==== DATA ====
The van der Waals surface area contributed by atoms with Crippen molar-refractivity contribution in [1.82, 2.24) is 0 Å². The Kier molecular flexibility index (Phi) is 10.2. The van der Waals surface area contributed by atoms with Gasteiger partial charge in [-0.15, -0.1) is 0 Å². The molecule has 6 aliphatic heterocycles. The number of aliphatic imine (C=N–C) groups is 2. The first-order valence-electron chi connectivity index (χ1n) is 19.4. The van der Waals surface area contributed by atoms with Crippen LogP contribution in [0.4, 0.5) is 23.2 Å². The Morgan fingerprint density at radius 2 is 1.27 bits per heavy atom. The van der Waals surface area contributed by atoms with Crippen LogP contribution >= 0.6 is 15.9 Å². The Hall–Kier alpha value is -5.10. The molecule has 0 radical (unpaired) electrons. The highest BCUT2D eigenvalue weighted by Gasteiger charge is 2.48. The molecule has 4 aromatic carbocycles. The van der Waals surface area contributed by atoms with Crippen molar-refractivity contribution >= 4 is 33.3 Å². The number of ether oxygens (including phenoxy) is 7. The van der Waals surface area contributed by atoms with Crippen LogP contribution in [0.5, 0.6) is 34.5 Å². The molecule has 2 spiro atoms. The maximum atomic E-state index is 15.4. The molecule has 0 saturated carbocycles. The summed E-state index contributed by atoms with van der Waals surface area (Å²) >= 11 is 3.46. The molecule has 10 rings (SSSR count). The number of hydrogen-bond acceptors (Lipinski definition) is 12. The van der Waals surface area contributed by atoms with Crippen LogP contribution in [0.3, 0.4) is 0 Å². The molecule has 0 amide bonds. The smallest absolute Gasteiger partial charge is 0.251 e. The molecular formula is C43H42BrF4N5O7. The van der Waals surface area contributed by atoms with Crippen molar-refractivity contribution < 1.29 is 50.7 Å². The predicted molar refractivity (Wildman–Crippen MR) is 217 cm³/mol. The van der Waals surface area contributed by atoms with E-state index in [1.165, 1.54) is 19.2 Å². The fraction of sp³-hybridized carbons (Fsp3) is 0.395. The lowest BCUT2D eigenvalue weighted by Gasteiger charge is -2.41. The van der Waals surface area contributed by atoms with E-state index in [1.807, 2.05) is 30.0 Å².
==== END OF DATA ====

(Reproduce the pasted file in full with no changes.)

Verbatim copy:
The van der Waals surface area contributed by atoms with Crippen molar-refractivity contribution in [1.82, 2.24) is 0 Å². The Kier molecular flexibility index (Phi) is 10.2. The van der Waals surface area contributed by atoms with Gasteiger partial charge in [-0.15, -0.1) is 0 Å². The molecule has 6 aliphatic heterocycles. The number of aliphatic imine (C=N–C) groups is 2. The first-order valence-electron chi connectivity index (χ1n) is 19.4. The van der Waals surface area contributed by atoms with Crippen LogP contribution in [0.4, 0.5) is 23.2 Å². The Morgan fingerprint density at radius 2 is 1.27 bits per heavy atom. The van der Waals surface area contributed by atoms with Crippen LogP contribution >= 0.6 is 15.9 Å². The Hall–Kier alpha value is -5.10. The molecule has 0 radical (unpaired) electrons. The highest BCUT2D eigenvalue weighted by Gasteiger charge is 2.48. The molecule has 4 aromatic carbocycles. The van der Waals surface area contributed by atoms with Crippen molar-refractivity contribution >= 4 is 33.3 Å². The number of ether oxygens (including phenoxy) is 7. The van der Waals surface area contributed by atoms with Crippen LogP contribution in [0.5, 0.6) is 34.5 Å². The molecule has 2 spiro atoms. The maximum atomic E-state index is 15.4. The molecule has 0 saturated carbocycles. The summed E-state index contributed by atoms with van der Waals surface area (Å²) >= 11 is 3.46. The molecule has 10 rings (SSSR count). The number of hydrogen-bond acceptors (Lipinski definition) is 12. The van der Waals surface area contributed by atoms with Crippen LogP contribution in [0.3, 0.4) is 0 Å². The molecule has 0 amide bonds. The smallest absolute Gasteiger partial charge is 0.251 e. The molecular formula is C43H42BrF4N5O7. The van der Waals surface area contributed by atoms with Crippen molar-refractivity contribution < 1.29 is 50.7 Å². The predicted molar refractivity (Wildman–Crippen MR) is 217 cm³/mol. The van der Waals surface area contributed by atoms with E-state index in [1.165, 1.54) is 19.2 Å². The fraction of sp³-hybridized carbons (Fsp3) is 0.395. The lowest BCUT2D eigenvalue weighted by Gasteiger charge is -2.41. The van der Waals surface area contributed by atoms with E-state index in [1.807, 2.05) is 30.0 Å².